Tuesday, February 2, 2016

A Poetic Naturalist’s Calendar (2 February 2016)


“There are clear imprints of an annual period in life-cycles of animals.  Evolutionary adaptation will favour the survival of innate ‘clocks’ that time the birth of offspring to coincide with times when the chances of survival are highest, especially in the temperature regions where the seasons change abruptly.” (115)

-       John D.  Barrow
The Artful Universe (1995)

Our daily world is filled with calendars.  We have calendars on our walls, on our desks at work, on our phones, tablets, laptops and pcs.  What all these have in common is that they are largely practical; we schedule our lives on them, we use them to remind us of important appointments, personal days, deadlines, etc.  While these calendars are valuable, I have always felt a need for what might be called a ‘spiritual’ calendar.  Not a calendar for keeping appointments and so forth, but for maintaining wakefulness in the midst of daily life.
The personal spiritual calendar that I now follow has been with me in one manifestation or another for well over 40 years.  It began as a Pagan calendar of sabbats & esbats and was later transmuted into a calendar of the Christian liturgical year that included feasts of the saints and major liturgical holidays (e.g., Christmas, Easter, Pentecost, etc.).  Along the way I got into Celtic spirituality – both Pagan & Christian – and this wrought yet another transfiguration of the calendar.  Since journeying beyond the bounds of traditional religion 20 years ago and turning to science & mathematics as a primary source of revelation about the objective dimensions of the Earth & Cosmos, I’ve continued following a personal spiritual calendar, though one which has now been transfigured into what I can only call a ‘Poetic Naturalist’s’ Calendar.
My calendar today is an interweaving of themes, ideals and observances drawn from my entire spiritual history.  I call it a 'Naturalist’s' calendar because it is grounded in the solar and lunar cycles that frame our life together in the Earth.  It is anchored in the Solstices & Equinoxes and is adorned with the dates of Full & New Moons.  Each year we travel through the ‘waxing’ and ‘waning’ of the Sun, which is an artifact of the tilt of our planet in its orbital plane in relation to our home star.  Each year our Moon passes through its phases owing to its relation to both our planet and our local star; the Sun.  While the Solstices & Equinoxes remain fixed, the dates of the Full and New Moons change from year to year.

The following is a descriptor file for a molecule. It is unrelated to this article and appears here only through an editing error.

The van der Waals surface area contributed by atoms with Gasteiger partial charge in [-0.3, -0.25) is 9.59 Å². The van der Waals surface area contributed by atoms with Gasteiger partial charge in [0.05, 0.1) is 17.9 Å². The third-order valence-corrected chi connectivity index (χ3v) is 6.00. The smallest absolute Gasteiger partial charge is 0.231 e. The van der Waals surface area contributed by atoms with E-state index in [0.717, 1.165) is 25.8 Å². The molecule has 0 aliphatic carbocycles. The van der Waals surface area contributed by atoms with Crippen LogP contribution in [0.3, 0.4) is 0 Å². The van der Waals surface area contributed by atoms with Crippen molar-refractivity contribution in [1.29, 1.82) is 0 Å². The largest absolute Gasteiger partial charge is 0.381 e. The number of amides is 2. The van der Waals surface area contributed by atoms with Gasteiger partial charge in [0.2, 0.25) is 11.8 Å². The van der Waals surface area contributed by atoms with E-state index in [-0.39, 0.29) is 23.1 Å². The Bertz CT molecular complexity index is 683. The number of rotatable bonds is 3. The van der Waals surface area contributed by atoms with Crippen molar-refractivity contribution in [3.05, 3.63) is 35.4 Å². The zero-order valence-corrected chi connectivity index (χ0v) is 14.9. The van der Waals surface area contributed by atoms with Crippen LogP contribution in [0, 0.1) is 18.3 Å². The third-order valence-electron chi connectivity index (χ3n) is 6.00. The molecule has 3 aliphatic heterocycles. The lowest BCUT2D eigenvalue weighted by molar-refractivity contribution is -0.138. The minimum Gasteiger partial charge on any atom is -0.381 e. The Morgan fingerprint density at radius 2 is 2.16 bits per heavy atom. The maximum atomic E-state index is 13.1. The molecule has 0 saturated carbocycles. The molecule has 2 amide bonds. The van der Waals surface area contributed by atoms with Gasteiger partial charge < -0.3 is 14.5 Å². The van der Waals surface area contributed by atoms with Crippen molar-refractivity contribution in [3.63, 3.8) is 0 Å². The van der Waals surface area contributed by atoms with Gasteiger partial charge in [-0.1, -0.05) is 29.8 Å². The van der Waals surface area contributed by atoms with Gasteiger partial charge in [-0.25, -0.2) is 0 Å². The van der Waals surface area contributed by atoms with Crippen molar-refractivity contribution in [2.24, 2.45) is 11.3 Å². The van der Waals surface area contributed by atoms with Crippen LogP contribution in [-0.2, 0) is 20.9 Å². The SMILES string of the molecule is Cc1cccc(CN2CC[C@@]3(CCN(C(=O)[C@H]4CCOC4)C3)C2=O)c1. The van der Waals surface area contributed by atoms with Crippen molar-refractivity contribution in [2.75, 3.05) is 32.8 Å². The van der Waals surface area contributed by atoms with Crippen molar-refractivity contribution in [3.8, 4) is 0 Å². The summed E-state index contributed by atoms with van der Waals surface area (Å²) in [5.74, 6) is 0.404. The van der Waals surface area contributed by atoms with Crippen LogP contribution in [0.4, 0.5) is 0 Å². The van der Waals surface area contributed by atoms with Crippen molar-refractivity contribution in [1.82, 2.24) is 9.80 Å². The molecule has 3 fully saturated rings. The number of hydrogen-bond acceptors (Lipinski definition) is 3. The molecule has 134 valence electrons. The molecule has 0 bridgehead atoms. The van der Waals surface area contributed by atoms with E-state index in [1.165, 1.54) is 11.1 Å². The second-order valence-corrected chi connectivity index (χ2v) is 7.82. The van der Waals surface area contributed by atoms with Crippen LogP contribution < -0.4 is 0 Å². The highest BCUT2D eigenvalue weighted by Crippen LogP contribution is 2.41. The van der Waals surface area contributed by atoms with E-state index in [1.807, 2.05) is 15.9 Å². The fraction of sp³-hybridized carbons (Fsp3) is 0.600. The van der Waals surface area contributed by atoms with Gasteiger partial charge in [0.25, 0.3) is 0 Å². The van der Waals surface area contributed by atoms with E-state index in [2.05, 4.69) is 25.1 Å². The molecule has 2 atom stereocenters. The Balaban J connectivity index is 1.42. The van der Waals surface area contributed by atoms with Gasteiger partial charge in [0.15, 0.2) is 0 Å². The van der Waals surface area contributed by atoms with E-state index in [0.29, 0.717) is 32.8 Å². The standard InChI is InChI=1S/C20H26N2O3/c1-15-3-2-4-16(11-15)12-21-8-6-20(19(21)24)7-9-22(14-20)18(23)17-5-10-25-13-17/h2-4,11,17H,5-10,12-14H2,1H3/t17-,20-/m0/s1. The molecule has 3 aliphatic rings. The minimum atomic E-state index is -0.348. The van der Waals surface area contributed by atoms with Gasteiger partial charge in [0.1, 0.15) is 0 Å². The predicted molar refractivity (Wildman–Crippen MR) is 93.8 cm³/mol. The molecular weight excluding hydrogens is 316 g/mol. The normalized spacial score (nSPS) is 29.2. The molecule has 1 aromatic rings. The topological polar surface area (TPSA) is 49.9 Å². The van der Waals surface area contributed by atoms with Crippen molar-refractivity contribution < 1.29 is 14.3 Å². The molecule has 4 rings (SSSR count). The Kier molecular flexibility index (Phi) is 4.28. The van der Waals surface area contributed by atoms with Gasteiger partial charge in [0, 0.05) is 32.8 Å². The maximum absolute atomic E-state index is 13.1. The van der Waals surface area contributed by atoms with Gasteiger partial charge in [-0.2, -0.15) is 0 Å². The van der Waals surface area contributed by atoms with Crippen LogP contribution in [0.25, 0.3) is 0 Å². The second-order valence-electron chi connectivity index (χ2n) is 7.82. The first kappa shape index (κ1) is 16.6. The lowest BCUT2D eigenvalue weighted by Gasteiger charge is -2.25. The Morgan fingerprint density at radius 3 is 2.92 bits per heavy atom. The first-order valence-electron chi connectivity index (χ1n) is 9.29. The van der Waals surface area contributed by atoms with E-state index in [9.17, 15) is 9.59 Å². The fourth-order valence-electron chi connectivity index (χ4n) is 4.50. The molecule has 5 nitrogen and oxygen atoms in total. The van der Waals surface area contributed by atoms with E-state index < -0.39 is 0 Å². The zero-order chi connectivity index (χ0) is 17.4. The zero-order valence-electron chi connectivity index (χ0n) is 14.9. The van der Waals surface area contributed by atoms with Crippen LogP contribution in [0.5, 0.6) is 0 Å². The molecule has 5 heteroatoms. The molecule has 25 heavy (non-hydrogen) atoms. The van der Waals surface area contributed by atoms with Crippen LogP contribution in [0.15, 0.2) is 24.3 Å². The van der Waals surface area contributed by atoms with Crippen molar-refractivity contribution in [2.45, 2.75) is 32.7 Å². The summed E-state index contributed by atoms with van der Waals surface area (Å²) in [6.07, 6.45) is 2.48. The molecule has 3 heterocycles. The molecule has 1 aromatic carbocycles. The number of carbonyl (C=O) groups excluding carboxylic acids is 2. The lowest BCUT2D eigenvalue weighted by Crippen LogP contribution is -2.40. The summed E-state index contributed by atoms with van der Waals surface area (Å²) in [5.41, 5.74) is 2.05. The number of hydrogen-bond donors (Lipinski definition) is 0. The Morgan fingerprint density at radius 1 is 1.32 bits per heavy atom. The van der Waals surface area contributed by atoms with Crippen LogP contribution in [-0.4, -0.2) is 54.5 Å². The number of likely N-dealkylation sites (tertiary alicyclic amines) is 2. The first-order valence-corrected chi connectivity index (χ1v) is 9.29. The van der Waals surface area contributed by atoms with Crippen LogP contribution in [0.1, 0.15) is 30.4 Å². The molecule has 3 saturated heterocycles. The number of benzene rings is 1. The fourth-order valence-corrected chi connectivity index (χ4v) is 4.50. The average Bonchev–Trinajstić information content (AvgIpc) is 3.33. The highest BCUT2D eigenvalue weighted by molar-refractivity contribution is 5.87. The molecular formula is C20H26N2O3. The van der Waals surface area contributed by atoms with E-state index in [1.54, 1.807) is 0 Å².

I add a third cycle – that of the “half-season markers’ – to these first two between the Solstices & Equinoxes.  These days (1-2 Feb, 30 Apr-1 May, 1-2 August, 31 October – 1 November) are observed in many Earth-based spiritualities (i.e., in Celtic spirituality they are called Brighidmas, Beltaine, Lughnassadh and Samhain), and as they occur near the halfway points of the four seasons (Winter, Spring, Summer and Autumn) in the temperate zone of the Northern hemisphere, I still find them edifying to observe in naturalistic terms.  When I get to one of these ‘cross-quarter’ days,[i] I know I am nearly half-way through a season.  For instance, when I get to 2 February – Old Brighidmas/Imbolc/Candlemas – I know that that I am about halfway through the Winter.[ii]
To these three cycles I add the more or less fixed dates of the annual meteor showers that can be seen in the northern hemisphere as well as a series of “Days of Acknowledgement,” which are the birth dates of people who have contributed to our growing knowledge of Earth & Cosmos and our existential experience of ourselves as manifestations of Earth & Cosmos [we are 'children of the Earth,' our lineage having evolved on this planet over the course of millions of years].  I include scientists, philosophers and then some poets, artists and composers in my own version of the calendar.  Recently I've even re-included a couple of Christian saints with whom I have walked for decades: Saint Francis and Saint Patrick.  While certain of these people undoubtedly belong here, others can be added or dropped according to personal preference.  [I have left a couple of composers and poets on this year's version of the calendar posted as a page at this blogspot.]  On each ‘day’ I try and bring to mind the discoveries, ideas and/or texts of the person remembered that contributed to our understanding of Earth & Cosmos and our place in it as evolved animals.